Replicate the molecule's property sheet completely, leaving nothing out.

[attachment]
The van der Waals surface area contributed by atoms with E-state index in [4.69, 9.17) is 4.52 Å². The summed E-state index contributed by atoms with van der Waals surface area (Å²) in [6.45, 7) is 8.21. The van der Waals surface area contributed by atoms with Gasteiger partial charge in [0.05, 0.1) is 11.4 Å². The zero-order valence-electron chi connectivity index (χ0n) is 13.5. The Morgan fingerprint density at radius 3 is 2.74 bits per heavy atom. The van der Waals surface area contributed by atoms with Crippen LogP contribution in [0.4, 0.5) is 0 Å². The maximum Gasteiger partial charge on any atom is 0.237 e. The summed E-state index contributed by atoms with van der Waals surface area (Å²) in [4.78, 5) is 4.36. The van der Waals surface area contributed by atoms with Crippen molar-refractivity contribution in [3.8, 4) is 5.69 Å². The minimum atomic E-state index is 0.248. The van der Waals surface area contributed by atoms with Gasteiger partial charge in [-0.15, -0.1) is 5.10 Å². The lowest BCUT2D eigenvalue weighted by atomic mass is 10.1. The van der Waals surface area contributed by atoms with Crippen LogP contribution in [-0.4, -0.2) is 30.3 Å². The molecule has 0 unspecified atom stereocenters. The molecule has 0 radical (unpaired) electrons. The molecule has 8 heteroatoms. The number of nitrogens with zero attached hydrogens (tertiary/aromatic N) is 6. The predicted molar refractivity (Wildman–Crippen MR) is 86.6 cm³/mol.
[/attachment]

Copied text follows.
The van der Waals surface area contributed by atoms with E-state index in [4.69, 9.17) is 4.52 Å². The summed E-state index contributed by atoms with van der Waals surface area (Å²) in [6.45, 7) is 8.21. The van der Waals surface area contributed by atoms with Gasteiger partial charge in [0.05, 0.1) is 11.4 Å². The zero-order valence-electron chi connectivity index (χ0n) is 13.5. The Morgan fingerprint density at radius 3 is 2.74 bits per heavy atom. The van der Waals surface area contributed by atoms with Crippen LogP contribution in [0.4, 0.5) is 0 Å². The maximum Gasteiger partial charge on any atom is 0.237 e. The summed E-state index contributed by atoms with van der Waals surface area (Å²) in [4.78, 5) is 4.36. The van der Waals surface area contributed by atoms with Crippen molar-refractivity contribution in [3.8, 4) is 5.69 Å². The minimum atomic E-state index is 0.248. The van der Waals surface area contributed by atoms with Gasteiger partial charge in [-0.15, -0.1) is 5.10 Å². The lowest BCUT2D eigenvalue weighted by atomic mass is 10.1. The van der Waals surface area contributed by atoms with Crippen LogP contribution in [-0.4, -0.2) is 30.3 Å². The molecule has 0 unspecified atom stereocenters. The molecule has 0 radical (unpaired) electrons. The molecule has 8 heteroatoms. The number of nitrogens with zero attached hydrogens (tertiary/aromatic N) is 6. The predicted molar refractivity (Wildman–Crippen MR) is 86.6 cm³/mol.